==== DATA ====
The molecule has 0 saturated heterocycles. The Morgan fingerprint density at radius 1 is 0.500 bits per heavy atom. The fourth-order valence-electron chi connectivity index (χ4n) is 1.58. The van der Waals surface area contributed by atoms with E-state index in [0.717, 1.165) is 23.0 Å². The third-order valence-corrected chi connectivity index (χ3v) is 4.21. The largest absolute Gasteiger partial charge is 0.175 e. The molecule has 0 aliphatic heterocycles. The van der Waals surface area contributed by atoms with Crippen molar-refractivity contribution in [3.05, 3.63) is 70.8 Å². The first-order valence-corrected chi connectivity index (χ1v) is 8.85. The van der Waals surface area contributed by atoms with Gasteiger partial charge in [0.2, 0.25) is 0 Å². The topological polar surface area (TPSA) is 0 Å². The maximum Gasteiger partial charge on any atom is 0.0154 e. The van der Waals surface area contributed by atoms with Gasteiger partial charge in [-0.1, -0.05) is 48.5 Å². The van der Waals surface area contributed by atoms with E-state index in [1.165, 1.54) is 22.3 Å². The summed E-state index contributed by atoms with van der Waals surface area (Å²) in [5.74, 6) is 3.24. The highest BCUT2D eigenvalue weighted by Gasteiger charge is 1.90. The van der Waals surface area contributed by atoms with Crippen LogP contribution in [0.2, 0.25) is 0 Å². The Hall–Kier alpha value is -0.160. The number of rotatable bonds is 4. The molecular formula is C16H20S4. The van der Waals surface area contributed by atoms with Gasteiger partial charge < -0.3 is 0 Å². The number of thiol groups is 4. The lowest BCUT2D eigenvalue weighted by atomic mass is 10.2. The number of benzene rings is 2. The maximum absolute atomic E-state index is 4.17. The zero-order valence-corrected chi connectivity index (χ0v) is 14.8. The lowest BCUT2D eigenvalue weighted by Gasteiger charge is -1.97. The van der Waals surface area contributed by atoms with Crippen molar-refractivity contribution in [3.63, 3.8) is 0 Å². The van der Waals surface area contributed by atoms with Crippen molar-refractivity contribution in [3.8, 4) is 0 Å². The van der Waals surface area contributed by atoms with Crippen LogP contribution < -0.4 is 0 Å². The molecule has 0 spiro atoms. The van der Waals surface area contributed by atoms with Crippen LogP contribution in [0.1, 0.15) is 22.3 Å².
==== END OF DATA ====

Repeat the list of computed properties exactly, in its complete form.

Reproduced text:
The molecule has 0 saturated heterocycles. The Morgan fingerprint density at radius 1 is 0.500 bits per heavy atom. The fourth-order valence-electron chi connectivity index (χ4n) is 1.58. The van der Waals surface area contributed by atoms with E-state index in [0.717, 1.165) is 23.0 Å². The third-order valence-corrected chi connectivity index (χ3v) is 4.21. The largest absolute Gasteiger partial charge is 0.175 e. The molecule has 0 aliphatic heterocycles. The van der Waals surface area contributed by atoms with Crippen molar-refractivity contribution in [3.05, 3.63) is 70.8 Å². The first-order valence-corrected chi connectivity index (χ1v) is 8.85. The van der Waals surface area contributed by atoms with Gasteiger partial charge in [0.2, 0.25) is 0 Å². The topological polar surface area (TPSA) is 0 Å². The maximum Gasteiger partial charge on any atom is 0.0154 e. The van der Waals surface area contributed by atoms with Gasteiger partial charge in [-0.1, -0.05) is 48.5 Å². The van der Waals surface area contributed by atoms with E-state index in [1.165, 1.54) is 22.3 Å². The summed E-state index contributed by atoms with van der Waals surface area (Å²) in [5.74, 6) is 3.24. The highest BCUT2D eigenvalue weighted by Gasteiger charge is 1.90. The van der Waals surface area contributed by atoms with Crippen LogP contribution in [0.2, 0.25) is 0 Å². The Hall–Kier alpha value is -0.160. The number of rotatable bonds is 4. The molecular formula is C16H20S4. The van der Waals surface area contributed by atoms with Gasteiger partial charge < -0.3 is 0 Å². The number of thiol groups is 4. The lowest BCUT2D eigenvalue weighted by atomic mass is 10.2. The number of benzene rings is 2. The maximum absolute atomic E-state index is 4.17. The zero-order valence-corrected chi connectivity index (χ0v) is 14.8. The lowest BCUT2D eigenvalue weighted by Gasteiger charge is -1.97. The van der Waals surface area contributed by atoms with Crippen molar-refractivity contribution in [3.63, 3.8) is 0 Å². The van der Waals surface area contributed by atoms with Crippen molar-refractivity contribution in [3.8, 4) is 0 Å². The van der Waals surface area contributed by atoms with Crippen LogP contribution < -0.4 is 0 Å². The molecule has 0 spiro atoms. The van der Waals surface area contributed by atoms with Crippen LogP contribution in [0.1, 0.15) is 22.3 Å².